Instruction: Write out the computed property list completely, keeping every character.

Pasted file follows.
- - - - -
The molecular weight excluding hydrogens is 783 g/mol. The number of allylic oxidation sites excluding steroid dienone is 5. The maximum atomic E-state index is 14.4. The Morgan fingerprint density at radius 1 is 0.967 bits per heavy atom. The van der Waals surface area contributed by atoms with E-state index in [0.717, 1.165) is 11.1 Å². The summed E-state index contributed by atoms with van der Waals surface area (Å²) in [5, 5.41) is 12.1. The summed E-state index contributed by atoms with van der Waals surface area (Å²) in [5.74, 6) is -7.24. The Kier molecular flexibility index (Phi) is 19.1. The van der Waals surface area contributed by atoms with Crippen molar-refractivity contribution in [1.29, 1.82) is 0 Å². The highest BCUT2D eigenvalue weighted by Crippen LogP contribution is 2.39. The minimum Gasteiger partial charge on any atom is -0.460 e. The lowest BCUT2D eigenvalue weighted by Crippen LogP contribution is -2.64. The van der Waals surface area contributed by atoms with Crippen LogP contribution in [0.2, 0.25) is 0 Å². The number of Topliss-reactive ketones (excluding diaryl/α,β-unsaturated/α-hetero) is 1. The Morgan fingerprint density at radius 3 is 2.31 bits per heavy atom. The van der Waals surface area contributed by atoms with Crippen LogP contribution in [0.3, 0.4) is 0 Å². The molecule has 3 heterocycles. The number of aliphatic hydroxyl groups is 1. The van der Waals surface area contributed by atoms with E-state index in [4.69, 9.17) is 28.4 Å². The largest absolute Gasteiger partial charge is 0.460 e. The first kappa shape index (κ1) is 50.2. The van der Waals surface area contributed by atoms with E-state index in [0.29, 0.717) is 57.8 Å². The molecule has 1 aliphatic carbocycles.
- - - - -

The molecular weight excluding hydrogens is 783 g/mol. The number of allylic oxidation sites excluding steroid dienone is 5. The maximum atomic E-state index is 14.4. The Morgan fingerprint density at radius 1 is 0.967 bits per heavy atom. The van der Waals surface area contributed by atoms with E-state index in [0.717, 1.165) is 11.1 Å². The summed E-state index contributed by atoms with van der Waals surface area (Å²) in [5, 5.41) is 12.1. The summed E-state index contributed by atoms with van der Waals surface area (Å²) in [5.74, 6) is -7.24. The Kier molecular flexibility index (Phi) is 19.1. The van der Waals surface area contributed by atoms with Crippen molar-refractivity contribution in [1.29, 1.82) is 0 Å². The highest BCUT2D eigenvalue weighted by Crippen LogP contribution is 2.39. The minimum Gasteiger partial charge on any atom is -0.460 e. The lowest BCUT2D eigenvalue weighted by Crippen LogP contribution is -2.64. The van der Waals surface area contributed by atoms with Crippen LogP contribution in [0.2, 0.25) is 0 Å². The number of Topliss-reactive ketones (excluding diaryl/α,β-unsaturated/α-hetero) is 1. The Morgan fingerprint density at radius 3 is 2.31 bits per heavy atom. The van der Waals surface area contributed by atoms with Crippen LogP contribution in [0.3, 0.4) is 0 Å². The molecule has 3 heterocycles. The number of aliphatic hydroxyl groups is 1. The van der Waals surface area contributed by atoms with E-state index in [4.69, 9.17) is 28.4 Å². The largest absolute Gasteiger partial charge is 0.460 e. The first kappa shape index (κ1) is 50.2. The van der Waals surface area contributed by atoms with E-state index in [0.29, 0.717) is 57.8 Å². The molecule has 1 aliphatic carbocycles.